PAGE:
. This natural canal, formed by the sea, and the at least is the general opinion; but, alvar innumerable islands which constitute the excepting the Venus di Medicis, I dife site of this extraordinary city.

from that opinion, at least as far as regardi The very Cloaca of "Tarquin at Rome female beauty; for the head of Lady (barAre as poetical as Richmond - Hill; many lemont (when I first saw her, nine years will think more so. Take away Rome, and ago ) seemed to possess all that sculpture leave the Tiber and the seven hills in the could require for its ideal. I recollect set nature of Evander's time: let Mr. Bowles, ing something of the same kind in the head or Mr. Wordsworth, or Mr. Southey, or of an Albanian girl, who was actually any of the other “naturals,” make a poem ployed in mending a road in the mountains upon them, and then see which is most and in some Greek, and one or two Italia poetical, their production, or the common- faces. But of sublimity, I have never seen est guide - book which tells yon the road any thing in human nature at all to ar from St. Peter's to the Coliseum, and in- proach the expression of sculpture, either in forms you what you will see by the way. the Apollo, the Moses, or other of the The ground interests in Virgil, because it sterner works of ancient or modern art will be Rome, and not because it is Evan- Let us examine a little further this -bab der's rural domain.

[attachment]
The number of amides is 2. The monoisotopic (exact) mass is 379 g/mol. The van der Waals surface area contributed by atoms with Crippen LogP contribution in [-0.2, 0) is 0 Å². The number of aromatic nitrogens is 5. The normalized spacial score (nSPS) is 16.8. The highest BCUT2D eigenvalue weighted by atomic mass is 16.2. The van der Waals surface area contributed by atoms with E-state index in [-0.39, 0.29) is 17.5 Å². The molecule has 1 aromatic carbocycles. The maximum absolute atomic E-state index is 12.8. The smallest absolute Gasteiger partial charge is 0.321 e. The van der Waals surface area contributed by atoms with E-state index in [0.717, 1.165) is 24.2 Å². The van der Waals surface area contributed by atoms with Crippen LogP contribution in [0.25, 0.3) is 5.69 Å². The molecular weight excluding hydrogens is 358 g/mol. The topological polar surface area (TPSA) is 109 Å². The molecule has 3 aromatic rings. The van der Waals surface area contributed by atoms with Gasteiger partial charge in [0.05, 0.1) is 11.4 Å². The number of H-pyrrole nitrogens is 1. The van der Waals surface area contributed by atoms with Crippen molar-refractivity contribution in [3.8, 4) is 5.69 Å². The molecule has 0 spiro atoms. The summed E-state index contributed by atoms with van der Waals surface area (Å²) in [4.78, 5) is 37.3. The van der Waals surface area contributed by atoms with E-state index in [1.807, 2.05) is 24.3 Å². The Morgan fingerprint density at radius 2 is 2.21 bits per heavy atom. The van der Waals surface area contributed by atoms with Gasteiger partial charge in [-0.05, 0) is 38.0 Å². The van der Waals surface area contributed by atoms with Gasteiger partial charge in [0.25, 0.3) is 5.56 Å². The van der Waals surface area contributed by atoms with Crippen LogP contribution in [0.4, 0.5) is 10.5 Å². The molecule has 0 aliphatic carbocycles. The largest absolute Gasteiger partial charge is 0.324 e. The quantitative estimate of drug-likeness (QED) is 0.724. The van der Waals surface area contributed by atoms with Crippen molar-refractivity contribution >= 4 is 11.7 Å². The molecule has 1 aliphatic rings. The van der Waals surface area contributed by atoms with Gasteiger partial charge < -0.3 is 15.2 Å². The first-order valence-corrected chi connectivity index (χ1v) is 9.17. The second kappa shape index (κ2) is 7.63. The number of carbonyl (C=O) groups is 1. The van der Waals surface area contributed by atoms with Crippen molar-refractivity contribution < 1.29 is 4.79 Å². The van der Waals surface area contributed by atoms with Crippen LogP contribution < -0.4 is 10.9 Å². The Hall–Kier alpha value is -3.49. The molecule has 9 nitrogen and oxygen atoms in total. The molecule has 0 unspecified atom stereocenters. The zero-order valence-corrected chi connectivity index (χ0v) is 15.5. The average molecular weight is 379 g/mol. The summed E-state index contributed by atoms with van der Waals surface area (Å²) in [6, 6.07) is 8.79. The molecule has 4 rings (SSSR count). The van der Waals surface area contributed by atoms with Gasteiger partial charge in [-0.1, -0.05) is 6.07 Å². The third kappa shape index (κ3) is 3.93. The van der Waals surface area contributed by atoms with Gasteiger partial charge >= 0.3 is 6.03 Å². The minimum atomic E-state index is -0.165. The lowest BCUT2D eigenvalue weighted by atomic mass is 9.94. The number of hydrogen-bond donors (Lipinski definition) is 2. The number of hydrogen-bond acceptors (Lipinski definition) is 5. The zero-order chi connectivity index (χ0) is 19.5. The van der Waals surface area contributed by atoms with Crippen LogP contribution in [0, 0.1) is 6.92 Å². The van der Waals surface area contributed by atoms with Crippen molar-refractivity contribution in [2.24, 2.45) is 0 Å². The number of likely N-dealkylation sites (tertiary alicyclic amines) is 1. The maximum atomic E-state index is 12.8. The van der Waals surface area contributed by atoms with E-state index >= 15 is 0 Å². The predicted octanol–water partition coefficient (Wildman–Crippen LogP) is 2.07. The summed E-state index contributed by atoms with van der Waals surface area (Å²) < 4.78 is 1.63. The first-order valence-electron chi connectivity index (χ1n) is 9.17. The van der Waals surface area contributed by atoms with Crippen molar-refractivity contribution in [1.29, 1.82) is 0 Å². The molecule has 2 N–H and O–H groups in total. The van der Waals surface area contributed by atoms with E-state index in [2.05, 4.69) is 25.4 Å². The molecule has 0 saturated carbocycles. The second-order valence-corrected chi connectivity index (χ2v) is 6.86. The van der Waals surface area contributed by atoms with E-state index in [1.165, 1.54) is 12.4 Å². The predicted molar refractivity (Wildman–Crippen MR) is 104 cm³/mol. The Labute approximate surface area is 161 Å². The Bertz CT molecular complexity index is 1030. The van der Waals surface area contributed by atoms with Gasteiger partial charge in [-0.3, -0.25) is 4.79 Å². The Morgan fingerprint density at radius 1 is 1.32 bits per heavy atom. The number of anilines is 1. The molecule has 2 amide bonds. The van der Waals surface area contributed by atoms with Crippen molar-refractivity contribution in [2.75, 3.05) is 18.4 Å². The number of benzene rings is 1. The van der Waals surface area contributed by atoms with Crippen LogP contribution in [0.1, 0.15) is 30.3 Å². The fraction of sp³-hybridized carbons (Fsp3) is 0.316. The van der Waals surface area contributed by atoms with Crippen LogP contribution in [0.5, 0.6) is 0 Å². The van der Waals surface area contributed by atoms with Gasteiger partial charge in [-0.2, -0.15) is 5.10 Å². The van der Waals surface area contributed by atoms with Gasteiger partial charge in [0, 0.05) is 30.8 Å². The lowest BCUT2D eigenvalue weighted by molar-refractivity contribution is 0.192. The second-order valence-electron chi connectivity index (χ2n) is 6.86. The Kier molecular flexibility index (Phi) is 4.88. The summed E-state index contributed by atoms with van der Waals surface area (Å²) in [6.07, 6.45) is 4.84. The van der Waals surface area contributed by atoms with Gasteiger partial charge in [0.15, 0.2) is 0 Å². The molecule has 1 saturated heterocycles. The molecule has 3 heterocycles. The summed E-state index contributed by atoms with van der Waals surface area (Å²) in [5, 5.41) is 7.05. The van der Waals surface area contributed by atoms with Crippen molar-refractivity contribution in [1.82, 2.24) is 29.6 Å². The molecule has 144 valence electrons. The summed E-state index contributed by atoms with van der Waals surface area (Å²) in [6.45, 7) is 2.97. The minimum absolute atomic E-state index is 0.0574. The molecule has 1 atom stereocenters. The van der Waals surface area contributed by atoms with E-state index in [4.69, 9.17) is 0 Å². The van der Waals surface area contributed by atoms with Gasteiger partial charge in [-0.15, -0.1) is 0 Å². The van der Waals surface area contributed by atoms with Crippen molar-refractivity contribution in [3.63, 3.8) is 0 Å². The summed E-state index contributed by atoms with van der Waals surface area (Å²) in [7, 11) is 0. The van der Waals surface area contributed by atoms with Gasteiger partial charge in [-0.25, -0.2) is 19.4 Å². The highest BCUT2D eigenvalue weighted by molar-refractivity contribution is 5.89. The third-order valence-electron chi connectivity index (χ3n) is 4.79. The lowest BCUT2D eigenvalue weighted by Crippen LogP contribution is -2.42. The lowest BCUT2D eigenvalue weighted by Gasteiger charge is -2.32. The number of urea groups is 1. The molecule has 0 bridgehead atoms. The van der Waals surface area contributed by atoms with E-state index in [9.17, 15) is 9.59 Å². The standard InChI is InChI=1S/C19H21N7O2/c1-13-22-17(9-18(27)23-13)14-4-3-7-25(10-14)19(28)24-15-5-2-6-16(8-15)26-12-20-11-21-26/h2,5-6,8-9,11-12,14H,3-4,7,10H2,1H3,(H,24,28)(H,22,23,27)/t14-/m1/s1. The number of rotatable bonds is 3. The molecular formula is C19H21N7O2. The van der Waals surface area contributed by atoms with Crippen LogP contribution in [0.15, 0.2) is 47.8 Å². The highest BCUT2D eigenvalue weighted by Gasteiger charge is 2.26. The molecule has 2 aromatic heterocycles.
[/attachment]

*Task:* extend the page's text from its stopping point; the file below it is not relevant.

ble of green fields," and of bare nature is Mr. Cowles then proceeds to press Homer general, as superior to artificial imagery into his service, in answer to a remark of for the poetical purposes of the fine arts, Mr. Campbell's, that "Homer was a great in landscape-painting, the great artist doci describer of works of art.” Mr. Bowles not give you a literal copy of a country, contends that all his great power, even in but he invents and composes one. Nature

, this, depends upon their connexion with in her actual aspect, does not furnish him nature. The “shield of Achilles derives its with such existing scenes as he required poetical interest from the subjects described Even where he presents yon with some fa on it." And from what does the spear of mous city, or celebrated scene from moet Achilles derive its interest? and the hel- tain or other nature, it must be taken from met and the mail worn by Patroclus, and some particular point of view, and wich

any other.

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such light, and shade, and distance, as "tower," it would have been as poetical as serve not only to heighten its beauties, but if he had compared her to a tree. to shadow its deformities. The poetry of “The virtuous Marcia towers above her sex," Nature alone, exactly as she appears, is not is an instance of an artificial image to exsufficient to bear him out. The very sky of his painting is not the portrait of the sky press å moral superiority. But Solomon, it